House price to income ratios and why we haven’t seen a reversion to trend
So the IMF has joined The Economist, Capital Economics and others in stating that UK house prices are overvalued on the basis of house price to income ratios.
Despite a fall in house prices at the onset of the crisis and a broadly flat market over the last two years, the house price-to-income ratio remains roughly 30 percent above its historical average (Figure 10). Although the above-average ratio can be partially explained by the trend decline in real interest rates over the past two decades and by supply constraints due to tight planning restrictions, historical experience suggests that such elevated ratios do not persist. As such, staff projects house prices to decline relative to income by roughly 10-15 percent over the medium term
IMF Article IV Report United Kingdom (pdf, page 22) July 2012
There is no doubt that prices are well above their trend based on these measures but then why, despite the longest economic downturn in memory, have house prices remained at such a high level relative to incomes?
During the 1980’s and up to 1998, the Council of Mortgage Lenders recorded new mortgage advances at 2.11 x income and, including deposits, this meant the average purchased house price was 2.49 x income which is, unsurprisingly, the long term trend referred to by many commentators.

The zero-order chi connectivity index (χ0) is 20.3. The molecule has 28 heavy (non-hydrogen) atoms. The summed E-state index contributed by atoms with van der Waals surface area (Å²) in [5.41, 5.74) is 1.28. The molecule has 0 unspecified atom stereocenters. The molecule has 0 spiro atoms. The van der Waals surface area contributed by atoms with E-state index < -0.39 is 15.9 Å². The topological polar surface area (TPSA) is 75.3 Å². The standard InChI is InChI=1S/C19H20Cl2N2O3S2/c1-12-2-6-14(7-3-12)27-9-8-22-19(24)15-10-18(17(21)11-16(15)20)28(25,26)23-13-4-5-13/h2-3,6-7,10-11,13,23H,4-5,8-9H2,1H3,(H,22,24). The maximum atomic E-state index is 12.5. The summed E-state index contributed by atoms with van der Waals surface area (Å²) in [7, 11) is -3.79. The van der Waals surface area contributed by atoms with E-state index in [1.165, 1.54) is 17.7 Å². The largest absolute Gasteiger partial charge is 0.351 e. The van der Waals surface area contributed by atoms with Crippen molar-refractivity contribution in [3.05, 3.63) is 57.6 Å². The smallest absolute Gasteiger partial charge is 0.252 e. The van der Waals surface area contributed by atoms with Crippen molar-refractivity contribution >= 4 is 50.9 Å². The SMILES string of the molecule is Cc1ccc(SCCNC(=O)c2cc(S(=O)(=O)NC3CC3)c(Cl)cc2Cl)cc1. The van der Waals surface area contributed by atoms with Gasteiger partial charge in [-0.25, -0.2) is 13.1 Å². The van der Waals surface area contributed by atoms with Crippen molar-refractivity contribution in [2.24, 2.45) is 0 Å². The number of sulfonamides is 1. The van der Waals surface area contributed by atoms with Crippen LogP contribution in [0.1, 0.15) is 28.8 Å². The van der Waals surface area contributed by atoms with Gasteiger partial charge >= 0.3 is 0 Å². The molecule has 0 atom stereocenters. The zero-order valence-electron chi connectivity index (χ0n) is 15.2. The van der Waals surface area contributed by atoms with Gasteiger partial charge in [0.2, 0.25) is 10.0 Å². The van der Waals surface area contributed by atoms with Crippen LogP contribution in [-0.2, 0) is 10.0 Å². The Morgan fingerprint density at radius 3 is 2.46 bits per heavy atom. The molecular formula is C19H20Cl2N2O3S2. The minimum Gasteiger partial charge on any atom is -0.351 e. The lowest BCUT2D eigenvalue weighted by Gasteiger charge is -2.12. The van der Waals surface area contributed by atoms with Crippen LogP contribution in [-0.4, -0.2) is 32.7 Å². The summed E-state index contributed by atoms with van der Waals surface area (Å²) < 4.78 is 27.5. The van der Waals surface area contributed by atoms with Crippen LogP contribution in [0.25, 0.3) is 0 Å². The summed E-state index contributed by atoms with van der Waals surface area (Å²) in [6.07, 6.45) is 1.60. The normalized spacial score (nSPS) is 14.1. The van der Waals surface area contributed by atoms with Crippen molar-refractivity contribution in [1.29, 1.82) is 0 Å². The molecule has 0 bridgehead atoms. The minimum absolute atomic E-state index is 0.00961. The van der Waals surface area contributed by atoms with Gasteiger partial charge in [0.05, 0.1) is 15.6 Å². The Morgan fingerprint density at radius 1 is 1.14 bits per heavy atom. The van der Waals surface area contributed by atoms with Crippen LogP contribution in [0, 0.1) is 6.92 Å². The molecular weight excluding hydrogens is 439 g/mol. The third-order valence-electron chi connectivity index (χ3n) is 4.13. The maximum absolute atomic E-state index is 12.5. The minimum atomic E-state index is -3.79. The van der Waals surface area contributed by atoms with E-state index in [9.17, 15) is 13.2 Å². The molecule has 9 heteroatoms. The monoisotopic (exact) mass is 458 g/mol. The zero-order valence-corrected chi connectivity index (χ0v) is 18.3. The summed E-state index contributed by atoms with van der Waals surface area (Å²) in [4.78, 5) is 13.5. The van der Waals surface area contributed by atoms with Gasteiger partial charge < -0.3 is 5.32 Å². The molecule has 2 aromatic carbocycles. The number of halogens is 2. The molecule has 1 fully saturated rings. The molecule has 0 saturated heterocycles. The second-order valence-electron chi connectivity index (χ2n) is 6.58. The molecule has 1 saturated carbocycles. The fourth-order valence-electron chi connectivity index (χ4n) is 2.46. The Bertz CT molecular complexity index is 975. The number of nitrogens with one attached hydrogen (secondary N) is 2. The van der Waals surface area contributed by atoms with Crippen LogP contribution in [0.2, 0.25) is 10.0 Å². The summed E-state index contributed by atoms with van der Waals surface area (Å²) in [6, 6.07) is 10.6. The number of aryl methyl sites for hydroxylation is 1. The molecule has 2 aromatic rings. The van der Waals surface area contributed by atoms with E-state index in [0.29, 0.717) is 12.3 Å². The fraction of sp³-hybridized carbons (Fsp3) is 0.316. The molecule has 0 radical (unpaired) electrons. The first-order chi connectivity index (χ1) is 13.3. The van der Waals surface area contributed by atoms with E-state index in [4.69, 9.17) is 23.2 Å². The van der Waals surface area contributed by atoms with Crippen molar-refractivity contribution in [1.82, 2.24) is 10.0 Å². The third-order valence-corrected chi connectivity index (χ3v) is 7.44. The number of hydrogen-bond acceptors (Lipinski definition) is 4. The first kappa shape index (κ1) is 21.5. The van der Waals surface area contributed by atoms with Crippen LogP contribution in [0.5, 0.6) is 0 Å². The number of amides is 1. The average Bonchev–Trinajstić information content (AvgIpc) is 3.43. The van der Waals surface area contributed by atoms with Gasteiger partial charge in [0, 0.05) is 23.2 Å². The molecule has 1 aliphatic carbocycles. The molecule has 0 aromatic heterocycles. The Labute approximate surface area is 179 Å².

But, as discussed in a previous post, house price rises during the last decade were driven by a loosening in mortgage lending criteria (with limited evidence of supply constraints driving national price growth). As lower mortgage rates and increased competition drove lenders to increase the amount they were willing to lend (up to 3.16 x income in 2007) combined with an increase in deposits, the house price to income ratio of new mortgage lending rose to 3.93 x income and hence drove up the market prices as seen in the chart below.
Following the credit crunch, market transactions collapsed but, aided by this lower turnover, mortgage lenders have been able to continue lending at high loan-to-income ratios (3.09 at Q1 2012) by catering to only those borrowers that have sufficient deposits to bridge the loan-to-value constraints in the market.
This means that house prices have remained well above the levels suggested by historic house price to income ratios and particularly in those markets with sufficient equity for the large deposits required at these levels (see my previous chart for the relationship between equity and the house price recovery).
Therefore; as long as market turnover remains depressed, there’s sufficient cash/equity for the high deposit requirements and mortgage lenders continue to lend at current loan-to-income levels then house prices will probably remain well above historic trends.